Health Inequalities Essay

Introduction
The authors of this book, Kawachi & Kennedy (2002) evaluate how social class inequality may directly affect the health of a nation as a result of poor health and mortality rates.
To further discover and support the authors arguments, this paper evaluates a case study in Glaslow, a region suitable for health inequalities investigations. Health inequalities in this area have been extensively documented and analysed by many researchers, both individual and corporate. In this region, social-economic diversity is very high, with the region harbouring some of the most deprived habitats, as well as some of the most affluent regions in Scotland. Health inequalities are evident with regard to social class, deprivation and gender (Benzeval, 2011).
Discussion
In particular, Leyland (2007) discovered that in Glasgow, the mortality rate of males is high regardless of social class. Additionally, they observed that the social-economic structure of Glasgow could not explain the high mortality rates evident in the region adequately (Leyland, 2007). This has been demonstrated through physical, mortality, lifestyle behaviours and physical illness related to health (Kawachi & Kennedy, 2002). Glasgow population represents almost a quarter of the entire Scotland’s population. With this in mind, it is imperative to note that improving the health conditions in this region can be a significant step in reducing health inequalities in Scotland (Benzeval, 2011). This is due to the fact this region harbours some of the most deprived populations in Scotland. Additionally, the peculiarities of the factors that determine the health in the Glasgow region require a definite approach.
According to statistics in Glasgow, people in the lower social-economic sphere tend to live a shorter life that their counterparts of the higher social-economic sphere (Leyland, 2007). This is based on the fact that the lower social-economic people may face difficult situations and lifestyles than the rest. In addition, Benzeval (2011) concur that this economic class is faced with many social problems that affect their life expectancy. In particular, mortality rates in Glasgow are high due to high rates of cancer. This is a result of the high rate of smoking evident in the region (Blamey, 2002).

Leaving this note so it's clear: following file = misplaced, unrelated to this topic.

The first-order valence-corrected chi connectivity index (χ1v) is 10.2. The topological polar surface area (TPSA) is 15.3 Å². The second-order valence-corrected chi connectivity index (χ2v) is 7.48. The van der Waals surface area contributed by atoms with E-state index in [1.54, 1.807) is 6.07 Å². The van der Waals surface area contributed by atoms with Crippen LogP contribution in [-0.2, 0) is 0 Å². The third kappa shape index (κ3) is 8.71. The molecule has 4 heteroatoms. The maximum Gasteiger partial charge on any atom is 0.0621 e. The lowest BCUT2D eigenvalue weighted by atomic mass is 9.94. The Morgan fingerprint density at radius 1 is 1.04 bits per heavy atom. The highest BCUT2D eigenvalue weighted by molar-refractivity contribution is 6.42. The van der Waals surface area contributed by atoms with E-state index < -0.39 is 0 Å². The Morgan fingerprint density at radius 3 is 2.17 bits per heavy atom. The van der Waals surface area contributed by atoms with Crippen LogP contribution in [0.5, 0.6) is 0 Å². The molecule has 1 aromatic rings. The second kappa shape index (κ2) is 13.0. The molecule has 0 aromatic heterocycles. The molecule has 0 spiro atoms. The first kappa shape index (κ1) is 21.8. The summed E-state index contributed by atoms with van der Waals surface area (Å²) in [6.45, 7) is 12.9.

The life expectancy of women is also lower that of men in Glasgow. These inequalities of life expectancy with regard to gender are caused by various factors. This indicates that the difference in the inequalities may be caused by natural selection theory. Naturally, women are more adaptive than men. However, women are more prone to life complications as they mature. This happens in the lower social-economic percentile where people are faced with more life challenges (Benzeval, 2011). Furthermore, research states that women are faced with more serious illnesses with regard to their occupations, emotional conditions and family roles. In other words, Blamey (2002) explains that inequalities in the Glasgow region in arise as a result of financial capabilities because the region harbours some of the most deprived habitats.
Recommendations and Conclusion
The high rates of health inequalities in Glasgow have aroused the need to address this issue promptly. This need is supported by the overwhelming evidence regarding health inequalities in the region. Therefore, it is important to implement effective strategies through political leadership, long-term resourcing policies, and continuous improvement (Kawachi & Kennedy, 2002). This early intervention will be very effective to tackle the problem of health inequality that exists in the region. In addition, the local government should also support the agenda by the establishing of priorities that enhance the reduction of health inequalities in Glasgow.
References
Benzeval, M. J. (2011). What is the role of income in creating health inequalities? Evidence from cross-sectional and longitudinal studies. University of Glasgow.
Blamey, A. (2002). Health inequalities in the new Scotland. Glasgow [Scotland], Public Health Institute of Scotland.
Leyland, A. H. (2007). Inequalities in mortality in Scotland, 1981-2001. Glasgow, MRC Social and Public Health Sciences Unit.
Kawachi, I., & Kennedy, B. P. (2002). The health of nations: why inequality is harmful to your health. New York: New Press.

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